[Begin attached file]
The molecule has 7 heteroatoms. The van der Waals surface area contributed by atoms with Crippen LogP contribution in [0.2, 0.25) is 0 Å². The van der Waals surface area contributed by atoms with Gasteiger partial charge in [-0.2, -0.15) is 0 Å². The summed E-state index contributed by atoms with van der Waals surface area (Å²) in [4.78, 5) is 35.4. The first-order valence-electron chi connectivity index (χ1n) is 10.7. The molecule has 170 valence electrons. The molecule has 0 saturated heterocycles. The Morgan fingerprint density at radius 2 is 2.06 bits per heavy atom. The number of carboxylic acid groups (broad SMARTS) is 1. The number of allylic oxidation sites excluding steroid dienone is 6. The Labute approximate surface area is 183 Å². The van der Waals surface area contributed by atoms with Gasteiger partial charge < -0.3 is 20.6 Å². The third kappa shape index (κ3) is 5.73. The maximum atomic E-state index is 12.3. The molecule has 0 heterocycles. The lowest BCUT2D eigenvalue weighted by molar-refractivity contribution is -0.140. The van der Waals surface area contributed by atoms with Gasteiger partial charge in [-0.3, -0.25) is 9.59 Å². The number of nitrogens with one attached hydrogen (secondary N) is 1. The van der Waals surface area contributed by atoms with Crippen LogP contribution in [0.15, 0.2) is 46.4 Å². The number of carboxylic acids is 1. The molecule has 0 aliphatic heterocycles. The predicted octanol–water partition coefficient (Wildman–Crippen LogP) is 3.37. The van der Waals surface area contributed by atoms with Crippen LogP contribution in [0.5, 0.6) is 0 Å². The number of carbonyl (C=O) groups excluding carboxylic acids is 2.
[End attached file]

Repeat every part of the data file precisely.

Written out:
The molecule has 7 heteroatoms. The van der Waals surface area contributed by atoms with Crippen LogP contribution in [0.2, 0.25) is 0 Å². The van der Waals surface area contributed by atoms with Gasteiger partial charge in [-0.2, -0.15) is 0 Å². The summed E-state index contributed by atoms with van der Waals surface area (Å²) in [4.78, 5) is 35.4. The first-order valence-electron chi connectivity index (χ1n) is 10.7. The molecule has 170 valence electrons. The molecule has 0 saturated heterocycles. The Morgan fingerprint density at radius 2 is 2.06 bits per heavy atom. The number of carboxylic acid groups (broad SMARTS) is 1. The number of allylic oxidation sites excluding steroid dienone is 6. The Labute approximate surface area is 183 Å². The van der Waals surface area contributed by atoms with Gasteiger partial charge < -0.3 is 20.6 Å². The third kappa shape index (κ3) is 5.73. The maximum atomic E-state index is 12.3. The molecule has 0 heterocycles. The lowest BCUT2D eigenvalue weighted by molar-refractivity contribution is -0.140. The van der Waals surface area contributed by atoms with Gasteiger partial charge in [-0.3, -0.25) is 9.59 Å². The number of nitrogens with one attached hydrogen (secondary N) is 1. The van der Waals surface area contributed by atoms with Crippen LogP contribution in [0.15, 0.2) is 46.4 Å². The number of carboxylic acids is 1. The molecule has 0 aliphatic heterocycles. The predicted octanol–water partition coefficient (Wildman–Crippen LogP) is 3.37. The van der Waals surface area contributed by atoms with Crippen LogP contribution in [0.5, 0.6) is 0 Å². The number of carbonyl (C=O) groups excluding carboxylic acids is 2.